What do I need to know if I’m thinking of buying goods from a mobile truck shop?
Buying from a mobile truck shop can be a convenient way to shop, but it’s often also a very expensive way to shop as well.
The main thing to watch out for is that you can end up paying a lot more for your goods than if you buy them elsewhere, and it’s really easy for your debts to get out of control.
Some things to think about when considering buying from a mobile truck shop include:
- Make sure you know how much you’ll be paying in total for a particular item, compared to how much you’d pay for the same thing elsewhere. $30 per week may sound like an affordable way to buy a smartphone, but if your contract is for 12 months then you’re actually paying $1560 (plus any credit fees, interest charges etc). The seller may also apply interest, credit fees, default fees (if you miss a payment), early repayment fees (if you pay early) and/or other charges in addition to the purchase price. Be sure to find out what these fees are, and what they will add up to.
- Find out exactly when the payments should start and stop and check your bank statement to ensure the direct debits start and stop on the right dates.
- Don’t sign more than one direct debit form.
- If you can’t afford the payments without feeling stretched, don’t buy it.
- If you aren’t sure, tell the salesperson that you need to speak to a budgeter before you sign anything. Then go and talk to a budgeter.
- If your purchase is a consumer credit contract, know that you have the right to cancel out of the contract within 5 days of signing up. The Credit Contracts and Consumer Finance Act provides some protection if you buy consumer items on credit.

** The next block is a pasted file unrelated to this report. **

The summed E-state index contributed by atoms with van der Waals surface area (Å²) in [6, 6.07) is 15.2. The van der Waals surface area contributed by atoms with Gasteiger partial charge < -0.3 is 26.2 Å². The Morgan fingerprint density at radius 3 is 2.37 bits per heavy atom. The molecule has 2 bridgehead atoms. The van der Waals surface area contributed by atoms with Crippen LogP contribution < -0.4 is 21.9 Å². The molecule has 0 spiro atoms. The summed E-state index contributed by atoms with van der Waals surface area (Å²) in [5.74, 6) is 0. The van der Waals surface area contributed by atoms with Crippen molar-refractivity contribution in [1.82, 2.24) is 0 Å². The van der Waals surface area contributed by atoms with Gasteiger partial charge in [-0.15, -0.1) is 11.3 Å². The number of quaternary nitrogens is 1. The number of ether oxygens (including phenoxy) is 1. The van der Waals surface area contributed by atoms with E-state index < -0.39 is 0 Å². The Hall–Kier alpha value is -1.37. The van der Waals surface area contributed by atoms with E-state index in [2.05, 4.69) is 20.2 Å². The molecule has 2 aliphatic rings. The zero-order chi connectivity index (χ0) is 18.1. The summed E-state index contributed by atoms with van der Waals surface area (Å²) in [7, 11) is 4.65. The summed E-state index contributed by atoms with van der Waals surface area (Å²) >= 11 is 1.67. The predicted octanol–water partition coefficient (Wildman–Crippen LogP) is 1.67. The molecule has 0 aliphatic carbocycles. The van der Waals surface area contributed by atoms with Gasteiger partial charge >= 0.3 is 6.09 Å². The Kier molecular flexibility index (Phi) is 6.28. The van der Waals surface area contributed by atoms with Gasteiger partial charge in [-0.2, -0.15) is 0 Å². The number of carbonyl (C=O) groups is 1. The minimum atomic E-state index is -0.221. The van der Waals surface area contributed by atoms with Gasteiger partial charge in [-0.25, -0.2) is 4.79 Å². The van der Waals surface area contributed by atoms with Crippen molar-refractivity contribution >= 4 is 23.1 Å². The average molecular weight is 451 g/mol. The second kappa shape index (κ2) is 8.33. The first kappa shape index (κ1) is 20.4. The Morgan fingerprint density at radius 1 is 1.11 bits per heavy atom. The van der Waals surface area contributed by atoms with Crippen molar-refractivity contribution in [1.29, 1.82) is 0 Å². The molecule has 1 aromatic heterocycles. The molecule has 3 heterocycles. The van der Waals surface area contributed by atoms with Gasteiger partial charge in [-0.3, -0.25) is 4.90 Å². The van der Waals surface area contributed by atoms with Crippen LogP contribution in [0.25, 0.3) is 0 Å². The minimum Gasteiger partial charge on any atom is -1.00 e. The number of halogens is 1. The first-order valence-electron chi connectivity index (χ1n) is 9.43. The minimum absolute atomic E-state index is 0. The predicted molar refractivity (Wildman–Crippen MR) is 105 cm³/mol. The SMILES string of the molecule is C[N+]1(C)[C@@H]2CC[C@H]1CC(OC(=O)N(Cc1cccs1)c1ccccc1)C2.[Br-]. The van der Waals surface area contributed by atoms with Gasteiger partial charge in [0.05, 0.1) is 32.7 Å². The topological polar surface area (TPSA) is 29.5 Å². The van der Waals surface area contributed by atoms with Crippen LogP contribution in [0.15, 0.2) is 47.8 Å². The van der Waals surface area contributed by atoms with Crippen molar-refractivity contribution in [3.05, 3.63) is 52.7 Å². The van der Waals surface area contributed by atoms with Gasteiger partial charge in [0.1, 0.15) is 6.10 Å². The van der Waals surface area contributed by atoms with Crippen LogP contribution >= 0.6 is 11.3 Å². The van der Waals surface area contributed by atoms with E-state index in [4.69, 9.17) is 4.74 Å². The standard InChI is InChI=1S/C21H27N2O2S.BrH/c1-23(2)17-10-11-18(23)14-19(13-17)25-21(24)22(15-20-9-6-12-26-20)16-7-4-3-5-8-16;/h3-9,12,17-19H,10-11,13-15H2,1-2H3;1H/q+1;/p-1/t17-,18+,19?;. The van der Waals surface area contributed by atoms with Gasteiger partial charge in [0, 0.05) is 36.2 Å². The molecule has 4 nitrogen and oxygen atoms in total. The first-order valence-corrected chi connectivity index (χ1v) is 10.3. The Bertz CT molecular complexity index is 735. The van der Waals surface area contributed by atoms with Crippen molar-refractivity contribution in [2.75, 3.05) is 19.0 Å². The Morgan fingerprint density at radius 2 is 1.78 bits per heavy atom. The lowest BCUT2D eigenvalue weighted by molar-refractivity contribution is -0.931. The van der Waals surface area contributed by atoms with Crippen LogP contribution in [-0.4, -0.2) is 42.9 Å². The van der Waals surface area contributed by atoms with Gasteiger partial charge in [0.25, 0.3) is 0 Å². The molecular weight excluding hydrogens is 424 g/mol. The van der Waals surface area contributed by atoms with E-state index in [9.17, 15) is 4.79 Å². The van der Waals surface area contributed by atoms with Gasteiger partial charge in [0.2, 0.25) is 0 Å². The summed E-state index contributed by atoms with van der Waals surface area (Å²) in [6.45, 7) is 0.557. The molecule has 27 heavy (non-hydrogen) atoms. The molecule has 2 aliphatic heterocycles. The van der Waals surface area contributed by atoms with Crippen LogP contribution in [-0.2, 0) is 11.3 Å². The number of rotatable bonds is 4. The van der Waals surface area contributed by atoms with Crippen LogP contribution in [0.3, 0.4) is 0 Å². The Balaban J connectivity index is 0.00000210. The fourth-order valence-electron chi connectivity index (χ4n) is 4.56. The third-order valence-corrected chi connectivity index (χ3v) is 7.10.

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If I buy a television in instalments from a mobile truck shop does this count as a consumer credit contract?
Generally, if you purchase the goods and can put off paying for them (e.g. you pay in instalments and you get the goods before you have paid in full) then it is a consumer credit contract, with all the rights and responsibilities that go with consumer credit contracts.
The mobile truck shop can sell goods in other ways too. For example the arrangement may be that you pay a number of instalments and only get possession of the goods after you have paid the total price or a specified portion of the total price. This type of purchase is more like a layby and your rights will be different from that for a credit sale. If you’re not sure what sort of agreement you’ve signed up to and what your rights are then contact your local CAB.